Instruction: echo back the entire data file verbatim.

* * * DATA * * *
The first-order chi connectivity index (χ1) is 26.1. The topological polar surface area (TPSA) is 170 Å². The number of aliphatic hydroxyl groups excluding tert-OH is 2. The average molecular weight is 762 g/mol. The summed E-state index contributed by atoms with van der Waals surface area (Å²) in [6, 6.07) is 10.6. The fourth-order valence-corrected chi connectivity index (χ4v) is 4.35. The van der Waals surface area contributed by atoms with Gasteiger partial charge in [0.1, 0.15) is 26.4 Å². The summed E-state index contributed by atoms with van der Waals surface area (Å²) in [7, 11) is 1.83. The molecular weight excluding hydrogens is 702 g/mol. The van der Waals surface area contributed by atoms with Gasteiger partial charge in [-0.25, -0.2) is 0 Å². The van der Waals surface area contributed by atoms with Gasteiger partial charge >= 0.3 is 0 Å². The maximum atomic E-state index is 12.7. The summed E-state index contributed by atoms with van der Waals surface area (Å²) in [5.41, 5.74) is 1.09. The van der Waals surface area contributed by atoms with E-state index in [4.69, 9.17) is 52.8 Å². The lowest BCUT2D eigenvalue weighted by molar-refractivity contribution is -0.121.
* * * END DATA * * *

The first-order chi connectivity index (χ1) is 26.1. The topological polar surface area (TPSA) is 170 Å². The number of aliphatic hydroxyl groups excluding tert-OH is 2. The average molecular weight is 762 g/mol. The summed E-state index contributed by atoms with van der Waals surface area (Å²) in [6, 6.07) is 10.6. The fourth-order valence-corrected chi connectivity index (χ4v) is 4.35. The van der Waals surface area contributed by atoms with Gasteiger partial charge in [0.1, 0.15) is 26.4 Å². The summed E-state index contributed by atoms with van der Waals surface area (Å²) in [7, 11) is 1.83. The molecular weight excluding hydrogens is 702 g/mol. The van der Waals surface area contributed by atoms with Gasteiger partial charge in [-0.25, -0.2) is 0 Å². The van der Waals surface area contributed by atoms with Gasteiger partial charge >= 0.3 is 0 Å². The maximum atomic E-state index is 12.7. The summed E-state index contributed by atoms with van der Waals surface area (Å²) in [5.41, 5.74) is 1.09. The van der Waals surface area contributed by atoms with E-state index in [4.69, 9.17) is 52.8 Å². The lowest BCUT2D eigenvalue weighted by molar-refractivity contribution is -0.121.